“Well,” Corman said, “I better get on home. My wife’s gonna be waitin’. Clint, you want to come to dinner?”
“Thanks, Abe, but I think I’ll just stay in town tonight, spend some of my winnings on a steak and beer.”
“Suit yourself. Make sure you stop by before you leave Abilene, though.”
“You know I will.”
Corman left while Clint Adams collected his chips and went to cash them in.
Temple took his beer back to the bar.
“Another one?” the bartender asked.
“No,” Temple said, “I think I had enough. You can answer a question, though.”
“Clint Adams,” Temple said. “Any idea how long he’ll be in town?”
“Not sure,” the barman said. “He came to town like you, just passing through. Found out he knew Abe Corman.”
“Any idea how long he’s staying?”
“I don’t know that either. Why?”
Temple turned and looked around the saloon. Clint Adams had collected his money and left.
“Any idea where I can get a good steak?” he asked the bartender.
“Now, there I can help you,” the bartender said. “Go across the street and two blocks west to Jake’s Steakhouse. Best in town.”
“Thanks. What do I owe you?”
“Two bits,” the barman said. “First beer was on the house for a first timer.”
Temple dropped two bits on the bar and said, “Thanks.”
He turned and left the saloon.
As he entered Jake’s, he saw Clint Adams sitting at a back table, working on a beer and probably waiting for that steak he’d mentioned.
“Take any table,” a waiter said as he passed. The place was busy, tables occupied by couples, families, and some lone men.
He started across the room to a table, but his attention was attracted by Clint Adams waving at him.
“Why don’t you join me, Mr. Temple?” he asked.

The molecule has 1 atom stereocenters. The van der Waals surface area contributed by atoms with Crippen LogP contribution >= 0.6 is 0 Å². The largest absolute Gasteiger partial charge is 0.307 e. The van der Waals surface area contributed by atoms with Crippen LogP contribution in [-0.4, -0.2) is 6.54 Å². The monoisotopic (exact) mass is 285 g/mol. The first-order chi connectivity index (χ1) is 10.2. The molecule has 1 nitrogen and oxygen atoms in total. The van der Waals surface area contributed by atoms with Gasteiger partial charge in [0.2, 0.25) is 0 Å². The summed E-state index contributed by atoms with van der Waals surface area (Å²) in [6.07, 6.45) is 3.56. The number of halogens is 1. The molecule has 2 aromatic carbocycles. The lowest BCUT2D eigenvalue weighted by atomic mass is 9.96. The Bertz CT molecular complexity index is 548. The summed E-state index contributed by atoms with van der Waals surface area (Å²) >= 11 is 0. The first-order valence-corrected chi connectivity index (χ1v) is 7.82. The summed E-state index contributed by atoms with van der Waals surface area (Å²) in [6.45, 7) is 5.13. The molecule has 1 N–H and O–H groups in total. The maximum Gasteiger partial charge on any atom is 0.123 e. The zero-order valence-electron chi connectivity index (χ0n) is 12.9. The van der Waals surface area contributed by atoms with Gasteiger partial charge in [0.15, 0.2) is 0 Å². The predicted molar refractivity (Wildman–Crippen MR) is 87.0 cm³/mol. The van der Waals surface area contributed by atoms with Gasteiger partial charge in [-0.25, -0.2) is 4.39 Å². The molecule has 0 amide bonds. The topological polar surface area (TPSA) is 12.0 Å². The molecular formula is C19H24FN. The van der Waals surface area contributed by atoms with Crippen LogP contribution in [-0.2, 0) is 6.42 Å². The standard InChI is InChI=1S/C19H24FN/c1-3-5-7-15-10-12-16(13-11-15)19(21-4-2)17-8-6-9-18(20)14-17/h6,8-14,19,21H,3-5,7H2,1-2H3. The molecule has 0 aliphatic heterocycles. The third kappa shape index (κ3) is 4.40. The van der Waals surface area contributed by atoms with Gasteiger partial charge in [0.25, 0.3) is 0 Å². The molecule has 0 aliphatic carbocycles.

Temple looked around, then walked over to Clint Adams’s table.
“Don’t mind if I do,” Temple said.
“I ordered a steak,” Clint Adams said. “Supposed to be the best in town.”
“That’s what I heard.”
“From the bartender?”
The harried waiter came over and took Temple’s order, brought him a beer.
“Seems like you did pretty well at the game,” Temple commented.
“I hope that doesn’t mean you can’t pay for your steak,” Clint Adams said.
“I can pay,” Temple said, “don’t worry about that. But I’m curious about something.”
“Why would a man like the Gunsmith invite me, a stranger, to eat with him?”
“Maybe it’s because I want to find out what that stranger wants with me. You got something on your mind, mister. What is it?”
Clint had been in Abilene for several days. Intending only to pass on through, he’d spotted someone he knew on the street. Turned out Abe Corman owned a ranch nearby, invited Clint out to see it and have a meal, so his one-day visit stretched out some.
The poker game in the saloon had started innocently enough among Clint and some other patrons, but soon the mayor joined in, and then the district attorney, and finally Corman entered the saloon with another rancher, and they joined the game.